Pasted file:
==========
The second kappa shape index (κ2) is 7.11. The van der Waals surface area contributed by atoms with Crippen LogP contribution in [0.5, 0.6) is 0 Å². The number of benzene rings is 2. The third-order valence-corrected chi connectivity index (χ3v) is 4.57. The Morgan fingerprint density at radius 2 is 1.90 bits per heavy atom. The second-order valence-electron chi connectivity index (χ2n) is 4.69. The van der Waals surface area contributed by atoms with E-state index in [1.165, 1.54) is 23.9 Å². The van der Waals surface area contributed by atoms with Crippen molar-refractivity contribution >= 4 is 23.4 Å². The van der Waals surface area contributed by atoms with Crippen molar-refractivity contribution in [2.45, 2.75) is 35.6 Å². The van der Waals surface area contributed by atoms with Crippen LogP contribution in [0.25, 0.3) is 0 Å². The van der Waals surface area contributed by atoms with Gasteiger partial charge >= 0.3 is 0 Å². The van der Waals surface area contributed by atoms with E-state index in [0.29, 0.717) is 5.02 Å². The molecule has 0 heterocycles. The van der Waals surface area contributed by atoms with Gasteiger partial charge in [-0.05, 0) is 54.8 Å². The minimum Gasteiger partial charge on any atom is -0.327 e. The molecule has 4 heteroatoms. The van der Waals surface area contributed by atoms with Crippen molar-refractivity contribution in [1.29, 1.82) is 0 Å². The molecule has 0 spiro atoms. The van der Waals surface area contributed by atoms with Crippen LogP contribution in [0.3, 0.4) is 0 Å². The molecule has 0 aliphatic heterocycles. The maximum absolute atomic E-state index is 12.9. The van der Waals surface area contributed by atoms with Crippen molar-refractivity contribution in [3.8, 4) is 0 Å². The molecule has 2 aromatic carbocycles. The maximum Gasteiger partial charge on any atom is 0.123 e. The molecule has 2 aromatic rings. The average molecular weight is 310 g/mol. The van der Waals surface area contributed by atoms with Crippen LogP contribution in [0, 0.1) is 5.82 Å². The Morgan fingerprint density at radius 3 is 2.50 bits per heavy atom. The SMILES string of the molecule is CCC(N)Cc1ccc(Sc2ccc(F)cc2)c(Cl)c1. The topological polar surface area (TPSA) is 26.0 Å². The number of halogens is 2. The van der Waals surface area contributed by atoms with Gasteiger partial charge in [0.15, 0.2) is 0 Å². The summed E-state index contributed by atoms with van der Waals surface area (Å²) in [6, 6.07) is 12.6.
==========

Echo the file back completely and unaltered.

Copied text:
The second kappa shape index (κ2) is 7.11. The van der Waals surface area contributed by atoms with Crippen LogP contribution in [0.5, 0.6) is 0 Å². The number of benzene rings is 2. The third-order valence-corrected chi connectivity index (χ3v) is 4.57. The Morgan fingerprint density at radius 2 is 1.90 bits per heavy atom. The second-order valence-electron chi connectivity index (χ2n) is 4.69. The van der Waals surface area contributed by atoms with E-state index in [1.165, 1.54) is 23.9 Å². The van der Waals surface area contributed by atoms with Crippen molar-refractivity contribution >= 4 is 23.4 Å². The van der Waals surface area contributed by atoms with Crippen molar-refractivity contribution in [2.45, 2.75) is 35.6 Å². The van der Waals surface area contributed by atoms with Crippen LogP contribution in [0.25, 0.3) is 0 Å². The van der Waals surface area contributed by atoms with Gasteiger partial charge >= 0.3 is 0 Å². The van der Waals surface area contributed by atoms with E-state index in [0.29, 0.717) is 5.02 Å². The molecule has 0 heterocycles. The van der Waals surface area contributed by atoms with Gasteiger partial charge in [-0.05, 0) is 54.8 Å². The minimum Gasteiger partial charge on any atom is -0.327 e. The molecule has 4 heteroatoms. The van der Waals surface area contributed by atoms with Crippen molar-refractivity contribution in [1.29, 1.82) is 0 Å². The molecule has 0 spiro atoms. The van der Waals surface area contributed by atoms with Crippen LogP contribution in [0.3, 0.4) is 0 Å². The molecule has 0 aliphatic heterocycles. The maximum absolute atomic E-state index is 12.9. The van der Waals surface area contributed by atoms with Crippen molar-refractivity contribution in [3.8, 4) is 0 Å². The molecule has 2 aromatic carbocycles. The maximum Gasteiger partial charge on any atom is 0.123 e. The molecule has 2 aromatic rings. The average molecular weight is 310 g/mol. The van der Waals surface area contributed by atoms with Crippen LogP contribution in [0, 0.1) is 5.82 Å². The Morgan fingerprint density at radius 3 is 2.50 bits per heavy atom. The SMILES string of the molecule is CCC(N)Cc1ccc(Sc2ccc(F)cc2)c(Cl)c1. The topological polar surface area (TPSA) is 26.0 Å². The number of halogens is 2. The van der Waals surface area contributed by atoms with Gasteiger partial charge in [0.15, 0.2) is 0 Å². The summed E-state index contributed by atoms with van der Waals surface area (Å²) in [6, 6.07) is 12.6.